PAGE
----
The government has moved to rescue British Steel with a financial support package worth as much as £300m that ministers believe will be enough to secure backing from a private bidder.

It is understood that the Department for Business, Energy and Industrial Strategy (BEIS) has agreed to substantially increase support to bidders for British Steel, which employs more than 4,000 people, after months of wrangling following the company’s collapse into administration.

The rescue package will include beefed-up grants, indemnities and loans that could be worth as much as £300m, according to sources quoted by Sky News.

A Turkish pension fund is considered to be the frontrunner to takeover the company’s main plant in Scunthorpe and subsidiaries across Teesside, although a consortium which includes a leading civil engineering firm working in west Africa is also in the running after making a late bid.

Despite the late interest from elsewhere, the business secretary, Andrea Leadsom, is expected to approve exclusive talks with Ataer Holdings, a subsidiary of the Turkish military pension scheme Oyak. An announcement that Ataer has won preferred bidder status could be made by the government’s official receiver David Chapman and EY, which is managing the sale, as early as next week.

Ataer is believed to be the frontrunner after it committed to keeping all parts of the steel company together. While the plant in Scunthorpe makes up the vast majority of British Steel’s operations, the government has so far expressed a preference for selling the company as a single entity, including satellite operations in areas such as Teesside.

What has gone wrong at British Steel?

When Greybull Capital bought British Steel in 2016 it promised great things. The private equity firm pledged to invest £400m and within months it was boasting of a return to profit and a bright future ahead. Two years later it appears to be on the brink of collapse unless it receives a government-funded bailout. In a letter to staff last week, the British Steel chief executive blamed weak market demand, high raw material prices, the weakness of sterling and uncertainty over the outcome of Brexit discussions.

How much is Brexit to blame?

It is not the only factor in the crisis but it is very important. Steel contracts are typically agreed well in advance of the product being delivered. As things stand, the UK is due to leave the EU on 31 October and the terms of that separation are yet to be agreed, meaning British Steel’s overseas customers don’t know what tariffs will apply to steel they buy from the company. Sources close to the company say orders from customers in the EU and further afield have dried up as a result.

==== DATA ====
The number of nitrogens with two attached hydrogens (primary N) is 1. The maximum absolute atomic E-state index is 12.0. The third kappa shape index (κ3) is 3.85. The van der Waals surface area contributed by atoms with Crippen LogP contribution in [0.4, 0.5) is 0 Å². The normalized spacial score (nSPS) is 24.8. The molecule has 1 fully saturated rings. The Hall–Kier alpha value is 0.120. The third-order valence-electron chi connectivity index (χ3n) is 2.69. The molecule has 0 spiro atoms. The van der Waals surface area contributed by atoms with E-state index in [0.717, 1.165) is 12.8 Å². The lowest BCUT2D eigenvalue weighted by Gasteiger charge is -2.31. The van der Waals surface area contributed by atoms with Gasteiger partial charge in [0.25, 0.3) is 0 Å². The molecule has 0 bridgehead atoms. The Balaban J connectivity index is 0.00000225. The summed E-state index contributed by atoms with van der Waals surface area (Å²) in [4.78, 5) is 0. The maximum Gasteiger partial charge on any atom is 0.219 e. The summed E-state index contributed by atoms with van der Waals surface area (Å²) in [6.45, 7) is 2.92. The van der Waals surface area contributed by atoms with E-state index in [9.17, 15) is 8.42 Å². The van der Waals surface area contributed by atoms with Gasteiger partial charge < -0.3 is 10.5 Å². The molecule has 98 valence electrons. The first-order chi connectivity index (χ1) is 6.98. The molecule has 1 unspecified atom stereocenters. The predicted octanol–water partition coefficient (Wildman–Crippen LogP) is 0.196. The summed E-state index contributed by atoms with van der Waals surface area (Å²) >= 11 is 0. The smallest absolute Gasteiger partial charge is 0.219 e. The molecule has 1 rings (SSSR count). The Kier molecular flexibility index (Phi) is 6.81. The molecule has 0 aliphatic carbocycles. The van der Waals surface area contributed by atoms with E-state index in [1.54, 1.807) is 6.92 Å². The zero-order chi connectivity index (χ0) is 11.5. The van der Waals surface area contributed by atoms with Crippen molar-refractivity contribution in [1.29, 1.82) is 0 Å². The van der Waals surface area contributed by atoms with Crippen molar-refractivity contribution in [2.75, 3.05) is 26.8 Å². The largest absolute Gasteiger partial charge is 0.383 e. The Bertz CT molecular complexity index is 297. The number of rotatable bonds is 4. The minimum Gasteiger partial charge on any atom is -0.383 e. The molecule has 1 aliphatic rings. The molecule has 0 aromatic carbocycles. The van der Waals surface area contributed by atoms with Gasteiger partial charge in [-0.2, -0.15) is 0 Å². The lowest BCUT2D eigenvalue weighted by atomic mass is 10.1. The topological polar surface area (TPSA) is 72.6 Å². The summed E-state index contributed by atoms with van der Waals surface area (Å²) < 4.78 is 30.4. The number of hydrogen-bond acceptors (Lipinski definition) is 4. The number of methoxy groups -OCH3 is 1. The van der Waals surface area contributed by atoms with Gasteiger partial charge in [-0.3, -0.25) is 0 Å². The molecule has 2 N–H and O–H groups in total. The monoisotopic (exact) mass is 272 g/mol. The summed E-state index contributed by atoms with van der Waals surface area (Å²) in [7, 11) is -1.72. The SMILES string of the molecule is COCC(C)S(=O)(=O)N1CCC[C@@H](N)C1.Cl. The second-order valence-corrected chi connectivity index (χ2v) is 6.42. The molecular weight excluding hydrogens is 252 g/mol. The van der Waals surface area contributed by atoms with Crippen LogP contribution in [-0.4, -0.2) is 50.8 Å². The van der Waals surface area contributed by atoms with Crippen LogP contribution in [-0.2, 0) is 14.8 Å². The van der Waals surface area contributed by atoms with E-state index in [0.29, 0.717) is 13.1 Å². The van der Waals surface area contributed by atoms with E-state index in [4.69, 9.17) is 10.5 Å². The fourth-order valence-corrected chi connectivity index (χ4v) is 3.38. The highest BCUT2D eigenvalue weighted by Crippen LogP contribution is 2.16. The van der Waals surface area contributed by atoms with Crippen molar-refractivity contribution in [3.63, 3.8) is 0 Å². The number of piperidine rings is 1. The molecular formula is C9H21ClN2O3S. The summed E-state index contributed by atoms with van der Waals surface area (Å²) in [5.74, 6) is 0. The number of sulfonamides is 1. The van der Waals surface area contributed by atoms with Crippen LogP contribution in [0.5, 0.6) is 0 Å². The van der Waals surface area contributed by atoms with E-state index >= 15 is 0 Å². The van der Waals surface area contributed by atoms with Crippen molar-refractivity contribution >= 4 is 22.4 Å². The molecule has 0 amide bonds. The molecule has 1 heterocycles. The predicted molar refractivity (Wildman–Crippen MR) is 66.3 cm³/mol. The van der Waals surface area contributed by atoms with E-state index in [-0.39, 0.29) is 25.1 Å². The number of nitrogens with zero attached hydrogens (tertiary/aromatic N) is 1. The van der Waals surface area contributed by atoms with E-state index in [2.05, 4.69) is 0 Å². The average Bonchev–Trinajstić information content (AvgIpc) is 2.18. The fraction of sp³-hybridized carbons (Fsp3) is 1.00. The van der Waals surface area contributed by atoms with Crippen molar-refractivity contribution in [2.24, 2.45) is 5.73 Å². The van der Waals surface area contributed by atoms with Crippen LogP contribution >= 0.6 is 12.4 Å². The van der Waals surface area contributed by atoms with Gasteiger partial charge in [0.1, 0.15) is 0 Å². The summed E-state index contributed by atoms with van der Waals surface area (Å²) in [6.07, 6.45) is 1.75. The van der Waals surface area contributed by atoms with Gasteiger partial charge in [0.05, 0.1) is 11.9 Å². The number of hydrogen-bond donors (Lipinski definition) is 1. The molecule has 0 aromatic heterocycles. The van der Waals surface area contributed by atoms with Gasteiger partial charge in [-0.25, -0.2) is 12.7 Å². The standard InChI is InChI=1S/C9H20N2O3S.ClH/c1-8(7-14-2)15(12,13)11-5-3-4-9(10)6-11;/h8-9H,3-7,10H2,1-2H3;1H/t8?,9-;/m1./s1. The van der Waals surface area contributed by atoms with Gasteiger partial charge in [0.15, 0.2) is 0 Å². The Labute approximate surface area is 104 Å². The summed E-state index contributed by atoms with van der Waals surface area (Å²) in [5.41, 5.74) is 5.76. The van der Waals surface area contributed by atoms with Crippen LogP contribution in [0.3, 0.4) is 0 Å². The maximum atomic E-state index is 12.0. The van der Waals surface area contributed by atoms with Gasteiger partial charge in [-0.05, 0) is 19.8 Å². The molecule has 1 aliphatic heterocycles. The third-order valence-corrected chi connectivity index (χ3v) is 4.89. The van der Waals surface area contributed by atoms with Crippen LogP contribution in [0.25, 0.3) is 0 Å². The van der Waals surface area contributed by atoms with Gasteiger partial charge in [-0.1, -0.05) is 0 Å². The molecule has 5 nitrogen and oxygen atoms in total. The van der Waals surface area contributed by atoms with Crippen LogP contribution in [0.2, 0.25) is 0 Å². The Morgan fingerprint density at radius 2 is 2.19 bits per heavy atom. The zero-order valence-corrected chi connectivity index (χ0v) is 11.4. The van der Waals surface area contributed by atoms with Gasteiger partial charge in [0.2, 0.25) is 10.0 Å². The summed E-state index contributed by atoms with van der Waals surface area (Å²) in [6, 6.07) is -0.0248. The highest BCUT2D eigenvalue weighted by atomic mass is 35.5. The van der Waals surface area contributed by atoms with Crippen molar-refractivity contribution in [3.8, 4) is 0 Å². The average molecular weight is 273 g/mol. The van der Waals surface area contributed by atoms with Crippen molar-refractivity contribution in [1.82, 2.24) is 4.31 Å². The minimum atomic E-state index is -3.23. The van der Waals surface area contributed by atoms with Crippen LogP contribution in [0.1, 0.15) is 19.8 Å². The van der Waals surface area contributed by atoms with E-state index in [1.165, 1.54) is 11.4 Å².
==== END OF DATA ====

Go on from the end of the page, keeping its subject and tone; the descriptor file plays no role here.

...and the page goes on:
Can the company survive in some form?

The steelworks in Scunthorpe represents the bulk of the company and it is hard to see who would be an obvious buyer for the site, given that it has struggled under successive owners. The fundamental problems affecting it show no sign of solution any time soon.

Is the whole UK steel industry in trouble?

The UK steel industry has been in decline for some time due to a variety of factors such as overcapacity in EU steelmaking and Chinese state-subsidised firms flooding the global market with cheap product. An industry that employed 323,000 people in 1971 now employs less than a tenth of that, at 31,900. The closure of the Redcar steelworks in 2015 was a significant blow to the sector and left the UK with just two blast furnace steelworks: Scunthorpe and Tata Steel-owned Port Talbot in south Wales.

Rob Davies

The government has already provided a £120m loan to British Steel to help meet its obligations under an EU carbon credits scheme for industrial polluters. Nevertheless, the firm is understood to be losing £5m a week.

The Guardian has approached EY and BEIS for comment.

Earlier this week, BEIS said: “This government will leave no stone unturned to get a good solution for British Steel at Scunthorpe, Skinningrove and on Teesside.”

If discussions with Ataer break down, three bidders are waiting in the wings: Liberty House, led by Indian-born metals tycoon Sanjeev Gupta; Greybull Capital, the investment group which owned British Steel when it collapsed; and the west African consortium led by an as-yet unnamed civil engineering firm.

While not revealing its identity, the firm said it would not require any government assistance or grants, unlike some of the rival bids.

“The consortium is working on a long-term massive infrastructure project in west Africa,” said a source close to the company, which has masked its identity. “The successful purchase of the Scunthorpe site would mean an export opportunity of steel to this project – with immediate effect.

“The project has an estimated 10-year delivery timescale and has multiple related additional export opportunities for British steel to the region.”

Oyak pension fund’s experience in the steel industry stems from its shareholding in the Turkish steelmaker Erdemir.

Liberty House would prefer to convert the Scunthorpe works from a blast furnace plant, which makes steel from scratch. It seeks government loan guarantees to replace the blast furnaces with electric arc furnaces, which would be used to make products by recycling scrap steel.

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Greybull Capital is understood to be interested in picking up parts of the business if the government’s preference for selling the whole business fails to materialise. In that case, the Scunthorpe steelworks would be likely to close for good.

The Turkish fund has offered to invest between £60m and £70m to take control of British Steel, according to sources.

Insiders told Sky News the funding would satisfy EU state aid rules, which Theresa May’s administration claimed prevented ministers from providing support to British Steel before it collapsed into insolvency in May.


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